European rabbis discuss 'legislative terror'

Dozens of European rabbis and Jewish leaders gather in Latvia to discuss anti-Semitic legislation.

Yoni Kempinski,

Conference of European Rabbis meets in Riga
Conference of European Rabbis meets in Riga
Eli Itkin

The Conference of European Rabbis' Standing Committee met on Monday in a synagogue in Riga, Latvia, to discuss strengthening the Jewish community and its institutions.

Attending the conference were rabbis and rabbinical judges from around Europe, including from Germany, France, Britain, Holland, Ukraine, Russia, Poland, Luxembourg, Switzerland, Italy, Monaco, and Austria.

The committee discussed various legislative initiatives which have anti-Semitic overtones or undertones, such as the ban on shechita (ritual slaughter) and circumcision. They also met with Latvia's President, Prime Minister, and various ministers and government officials.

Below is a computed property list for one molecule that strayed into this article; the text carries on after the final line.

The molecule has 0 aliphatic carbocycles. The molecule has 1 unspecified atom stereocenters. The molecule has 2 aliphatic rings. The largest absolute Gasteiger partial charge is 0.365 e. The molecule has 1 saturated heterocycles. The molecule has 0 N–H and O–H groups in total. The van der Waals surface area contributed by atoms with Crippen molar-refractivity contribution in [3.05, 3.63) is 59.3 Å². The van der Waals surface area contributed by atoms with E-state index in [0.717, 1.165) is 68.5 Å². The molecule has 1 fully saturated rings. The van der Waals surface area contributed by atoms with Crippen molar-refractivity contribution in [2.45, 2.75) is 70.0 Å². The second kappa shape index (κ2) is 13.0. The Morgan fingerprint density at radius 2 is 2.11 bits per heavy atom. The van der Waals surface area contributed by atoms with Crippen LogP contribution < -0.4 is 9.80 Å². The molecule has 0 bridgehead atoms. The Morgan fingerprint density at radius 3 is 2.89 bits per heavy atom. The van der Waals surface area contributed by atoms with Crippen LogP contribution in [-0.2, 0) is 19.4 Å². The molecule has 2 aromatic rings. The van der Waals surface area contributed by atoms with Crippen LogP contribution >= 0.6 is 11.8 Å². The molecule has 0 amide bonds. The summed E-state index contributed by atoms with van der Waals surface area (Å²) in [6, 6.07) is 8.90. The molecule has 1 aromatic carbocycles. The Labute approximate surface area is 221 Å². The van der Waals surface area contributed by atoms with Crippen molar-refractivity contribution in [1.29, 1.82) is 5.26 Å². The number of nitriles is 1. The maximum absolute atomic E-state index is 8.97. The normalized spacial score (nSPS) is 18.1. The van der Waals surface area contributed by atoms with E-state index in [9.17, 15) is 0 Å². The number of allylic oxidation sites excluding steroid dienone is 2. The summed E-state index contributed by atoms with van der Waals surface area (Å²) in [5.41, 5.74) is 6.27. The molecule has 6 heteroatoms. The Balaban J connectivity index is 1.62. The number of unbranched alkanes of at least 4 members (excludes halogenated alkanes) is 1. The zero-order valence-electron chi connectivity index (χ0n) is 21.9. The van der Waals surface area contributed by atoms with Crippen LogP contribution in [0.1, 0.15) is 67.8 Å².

Conference of European Rabbis President Rabbi Pinchas Goldschmidt said "Thank G-d, Europe has overcome the brutal terror against Jews, but they have not yet overcome the legislative terror against religious commandments, which harms almost every country in Europe."

"The synagogue we are sitting in survived the days of horror thanks to its eastern wall, which it shares with a church. The Nazis did not want to harm the place of worship, so they did not burn the synagogue. This is the reason why, above the Holy Ark, there is an inscription found in no other synagogue in the world: 'Blessed is G-d, who did not allow us to become prey between their teeth.' (Psalms 124:6).

"And what is more symbolic than when the rabbis of European countries, who are renewing the Jewish communities with even more strength, gather to discuss ways to handle the 'predators' of today - legislation which is intended to limit us. With G-d's help, and with determination and perseverance, we will overcome them."



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